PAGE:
Roswell Park Research Identifies Link between Smoking, Sex Hormones and Lung Cancer

Risk of non-small cell lung cancer is higher for women and smokers, study suggests
Tuesday, January 23, 2018
Researchers find that estrogen plays a key role in lung cancer development
Findings explain why women and smokers may be at higher risk for lung cancer
Study highlights importance of smoking cessation for both men and women

There is increasing evidence that women are more susceptible to lung cancer than men, particularly if they smoke. A Roswell Park Comprehensive Cancer Center research team led by Christine Ambrosone, PhD, Chair of Cancer Prevention and Control, recently added support to the estrogen hypothesis of lung cancer development by identifying a link among smoking, sex, and hormones in patients with non-small cell lung cancer (NSCLC). Their findings have been published online ahead of print in the Journal of the National Cancer Institute (JNCI).

Images showing expression of two key hormone receptors — estrogen receptor alpha, top, and estrogen receptor beta, bottom — in lung cancer cells.

The team collected tumor samples from 813 men and women with NSCLC in an attempt to identify the association between both smoking status and sex and the expression of different hormone receptors in the lung. The researchers found that the expression of estrogen receptor beta (ER-β), a hormone receptor that is known to inhibit tumor growth, was lower in women than in men, which supports the idea that women are in fact more susceptible to lung cancer. Levels of this hormone receptor were particularly low in postmenopausal women and in those who had never used hormone therapy, suggesting that a decrease in the amount of circulating estrogen could be responsible. Other studies have suggested that expression of ER-β in NSCLC patients is lower in women than men, but the Roswell Park study is the first to confirm this sex difference.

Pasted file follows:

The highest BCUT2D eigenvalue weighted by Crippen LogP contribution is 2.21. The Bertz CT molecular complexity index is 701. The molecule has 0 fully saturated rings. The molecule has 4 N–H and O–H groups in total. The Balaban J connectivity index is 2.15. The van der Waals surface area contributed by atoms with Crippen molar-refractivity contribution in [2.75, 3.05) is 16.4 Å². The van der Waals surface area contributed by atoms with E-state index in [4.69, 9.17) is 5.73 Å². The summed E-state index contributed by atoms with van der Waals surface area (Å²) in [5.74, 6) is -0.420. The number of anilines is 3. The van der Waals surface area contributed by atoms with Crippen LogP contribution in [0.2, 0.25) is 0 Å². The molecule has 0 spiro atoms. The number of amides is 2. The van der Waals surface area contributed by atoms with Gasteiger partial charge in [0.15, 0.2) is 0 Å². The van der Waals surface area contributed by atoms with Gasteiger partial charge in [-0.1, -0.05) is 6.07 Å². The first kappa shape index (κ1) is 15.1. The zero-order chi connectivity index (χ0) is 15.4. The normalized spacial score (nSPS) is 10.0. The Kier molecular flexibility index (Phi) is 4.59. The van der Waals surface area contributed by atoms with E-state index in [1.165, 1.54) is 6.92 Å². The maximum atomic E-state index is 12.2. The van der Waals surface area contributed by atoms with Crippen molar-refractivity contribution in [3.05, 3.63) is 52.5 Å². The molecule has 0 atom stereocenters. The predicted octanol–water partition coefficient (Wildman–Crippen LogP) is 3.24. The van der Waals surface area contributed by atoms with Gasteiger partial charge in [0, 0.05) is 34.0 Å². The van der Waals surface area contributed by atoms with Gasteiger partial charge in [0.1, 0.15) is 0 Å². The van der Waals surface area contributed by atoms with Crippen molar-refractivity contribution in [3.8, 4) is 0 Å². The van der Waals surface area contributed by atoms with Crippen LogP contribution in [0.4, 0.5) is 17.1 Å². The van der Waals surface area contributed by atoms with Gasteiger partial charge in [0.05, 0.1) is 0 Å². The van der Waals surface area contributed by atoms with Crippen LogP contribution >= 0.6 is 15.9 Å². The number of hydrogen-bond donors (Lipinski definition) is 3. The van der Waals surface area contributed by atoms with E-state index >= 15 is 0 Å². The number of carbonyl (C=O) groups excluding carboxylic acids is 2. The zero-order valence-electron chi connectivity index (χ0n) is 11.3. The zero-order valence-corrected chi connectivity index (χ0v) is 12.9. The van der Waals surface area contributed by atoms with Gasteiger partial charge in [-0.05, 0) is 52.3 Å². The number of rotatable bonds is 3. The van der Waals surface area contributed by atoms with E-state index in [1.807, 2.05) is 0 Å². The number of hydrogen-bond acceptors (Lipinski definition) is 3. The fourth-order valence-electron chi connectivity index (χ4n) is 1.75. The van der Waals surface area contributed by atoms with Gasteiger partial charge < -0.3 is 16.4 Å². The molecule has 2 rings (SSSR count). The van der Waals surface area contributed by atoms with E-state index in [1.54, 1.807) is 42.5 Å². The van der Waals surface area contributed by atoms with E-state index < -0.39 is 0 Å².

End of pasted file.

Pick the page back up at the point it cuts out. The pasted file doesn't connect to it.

The researchers also found that smoking influences hormone expression in both men and women. Lung tumors of smokers had higher levels of estrogen receptor alpha (ER-α), which is known to promote tumor growth, than the tumors of nonsmokers. Smokers also tended to have lower expression of progesterone receptors, which contributes to a poorer prognosis, because progesterone can inhibit the growth of cancer cells.

“Our findings suggest that smoking increases an individual’s cancer risk by disrupting important hormone pathways,” notes first author Ting-Yuan “David” Cheng, PhD, Assistant Professor of Oncology with the Roswell Park Cancer Prevention and Control team, who also holds a faculty appointment at the University of Florida. “Smoking cessation is therefore important for both women and men in order to preserve the integrity of hormone receptors.”

The study, “Smoking, Sex, and Non-Small Cell Lung Cancer: Steroid Hormone Receptors in Tumor Tissue (S0424),” is available at and will soon be featured in a JNCI podcast. The work was supported in part by grants from the National Cancer Institute (project nos. R01CA106815, U10CA180888, U10CA180819, UG1CA189974, U10CA180799, U10CA180820, U10CA180821, U10CA180868, P30CA016056 and K07CA201334), the National Institute of Environmental Health Sciences (project no. P30ES009089) and the Breast Cancer Research Foundation.


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